We pour into our churches on Sundays, lock the doors, and sell candy to one another. The sugar high exhilarates but by the parking lot the high subsides to a low and the energy turns to lethargy. What’s worse is that our neighbors watch us come out looking more infirm than when we went in. And we wonder why they want nothing to do with us or our religion.
That first kind of candy store church doesn’t have customers per se. They don’t care to share, but keep the sweet pretty much in-house. There are some candy store churches that will share their candy with the community, but the only way they know how to do it is to expect people to come to their store location during business hours. They make people wait till the precise Sunday morning moment when they crack the door open as they slip in. Visitors are welcome, but the window of time is brief. But if they’re lucky enough to get in, the best they can expect is to join the weekly in-house candy sale.
Some other candy store churches really do want to expand their businesses. They advertise superior confections to the other stores in town. Their ingredients are sweeter and more natural than everyone else’s. They follow the recipe for the best candy more meticulously than their competitors. We have candy store wars, each one vying for a larger share of the market. Hmmm?
Other sugar-laden congregations, instead of staying sequestered in their stores, actually venture out with sweets to share. They spread samples far and wide inviting the community in for more. Some of them sponsor tantalizing sales on their tasty products. Other stores follow suit and candy store price wars ensue. What once was quite costly now hardly requires any investment at all. Cheap candy replaced expensive confections, which replaced healthy food.
i like candy as much as the next guy, but there’s gotta be something better. Yes?
Some food for thought:
Is ours merely a confectionary Christianity – sweet to the taste with a brief buzz to follow?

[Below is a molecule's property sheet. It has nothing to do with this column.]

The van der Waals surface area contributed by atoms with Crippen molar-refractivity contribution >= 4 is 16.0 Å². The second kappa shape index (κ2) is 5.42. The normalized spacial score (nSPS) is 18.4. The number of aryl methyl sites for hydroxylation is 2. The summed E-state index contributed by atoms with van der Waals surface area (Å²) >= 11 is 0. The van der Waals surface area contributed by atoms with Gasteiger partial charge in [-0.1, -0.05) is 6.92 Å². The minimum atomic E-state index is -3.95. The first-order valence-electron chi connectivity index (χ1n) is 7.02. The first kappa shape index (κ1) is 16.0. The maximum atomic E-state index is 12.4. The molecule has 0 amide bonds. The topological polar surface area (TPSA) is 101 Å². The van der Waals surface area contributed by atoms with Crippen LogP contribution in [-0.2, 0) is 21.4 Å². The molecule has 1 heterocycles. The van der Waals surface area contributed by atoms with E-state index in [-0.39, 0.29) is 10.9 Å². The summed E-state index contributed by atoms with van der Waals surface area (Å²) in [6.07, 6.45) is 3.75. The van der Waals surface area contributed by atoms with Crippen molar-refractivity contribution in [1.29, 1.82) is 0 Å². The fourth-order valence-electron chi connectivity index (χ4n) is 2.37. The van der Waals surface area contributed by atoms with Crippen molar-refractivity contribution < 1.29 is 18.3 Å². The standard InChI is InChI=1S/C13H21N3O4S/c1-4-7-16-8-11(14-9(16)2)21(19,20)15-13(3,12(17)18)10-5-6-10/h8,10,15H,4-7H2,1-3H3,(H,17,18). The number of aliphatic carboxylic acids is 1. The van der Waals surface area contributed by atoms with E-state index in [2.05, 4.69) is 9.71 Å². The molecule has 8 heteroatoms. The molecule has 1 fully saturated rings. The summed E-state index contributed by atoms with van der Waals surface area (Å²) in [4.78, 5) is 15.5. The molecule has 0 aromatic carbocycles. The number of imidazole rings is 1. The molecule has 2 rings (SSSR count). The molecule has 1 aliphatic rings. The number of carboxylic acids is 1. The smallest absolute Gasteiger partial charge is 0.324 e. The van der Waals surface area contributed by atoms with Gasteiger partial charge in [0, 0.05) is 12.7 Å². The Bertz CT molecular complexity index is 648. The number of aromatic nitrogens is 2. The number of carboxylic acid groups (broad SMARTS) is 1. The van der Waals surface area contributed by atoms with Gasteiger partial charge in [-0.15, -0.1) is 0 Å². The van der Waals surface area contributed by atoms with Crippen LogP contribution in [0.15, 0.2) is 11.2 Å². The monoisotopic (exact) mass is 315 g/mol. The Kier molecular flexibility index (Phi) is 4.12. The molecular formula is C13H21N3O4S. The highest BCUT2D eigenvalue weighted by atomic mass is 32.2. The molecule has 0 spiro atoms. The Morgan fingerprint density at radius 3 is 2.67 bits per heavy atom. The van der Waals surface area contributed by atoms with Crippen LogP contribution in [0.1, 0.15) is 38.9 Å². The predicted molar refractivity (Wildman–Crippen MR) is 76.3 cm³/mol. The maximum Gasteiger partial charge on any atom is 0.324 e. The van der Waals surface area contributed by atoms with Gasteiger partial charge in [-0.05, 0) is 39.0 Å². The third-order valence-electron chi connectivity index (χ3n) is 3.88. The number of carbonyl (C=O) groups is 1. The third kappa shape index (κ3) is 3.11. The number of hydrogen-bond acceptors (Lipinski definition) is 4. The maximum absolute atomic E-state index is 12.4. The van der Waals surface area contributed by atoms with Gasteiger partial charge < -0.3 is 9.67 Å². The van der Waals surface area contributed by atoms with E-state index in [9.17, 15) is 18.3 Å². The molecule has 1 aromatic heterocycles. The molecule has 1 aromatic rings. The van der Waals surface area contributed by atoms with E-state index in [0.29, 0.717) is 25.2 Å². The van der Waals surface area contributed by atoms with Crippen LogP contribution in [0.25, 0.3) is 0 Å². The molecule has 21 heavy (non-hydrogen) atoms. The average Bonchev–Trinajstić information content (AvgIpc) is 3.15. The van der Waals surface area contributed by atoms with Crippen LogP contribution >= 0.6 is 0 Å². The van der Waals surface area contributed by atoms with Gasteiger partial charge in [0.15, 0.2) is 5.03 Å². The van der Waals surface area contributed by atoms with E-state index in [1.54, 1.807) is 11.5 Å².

In our locked sanctuaries are we just passing back and forth to one another what we already know to be true?
Do we want our church to advance Christ’s influence in our community or are we just trying to beat out the competition?
Are we affecting any actual net growth of the kingdom of God when we improve the packaging of our product only to induce people from the church down the street to shop at our church?
Does what we produce, fawn over, and sell to one another generate anything but feeble health for us and anyone outside our store’s four walls?
Do we have anything actually nourishing to offer starving people?
Are we trying to enhance people’s lives and thus boost the quality of our communities or do we feed them the diabetic’s diet just to entice them to come back to next week’s candy sale?
When our sugar high abates does our sweetness of spirit linger, or are we even more irritable and ill-mannered candy salespersons than before?
Shouldn’t our diet-induced social, psychological, and spiritual health be as much of an advertisement as anything claim we could make in defense of our product?
Comments – sweet, bitter, or otherwise? Suggestions for alternatives?
3 Replies to “The candy store church”
As I read this I wondered where you were going with it. lol This statement is so on target! “Are we affecting any actual net growth of the kingdom of God when we improve the packaging of our product….”Excellent!
Thanks. Yeah, when we take most of our cues from the USA (the United States of Advertising) we tend to use ill advised and desperate measures to grow our church. And if the growth comes from other churches, well, so be it. At least it’s “growth.”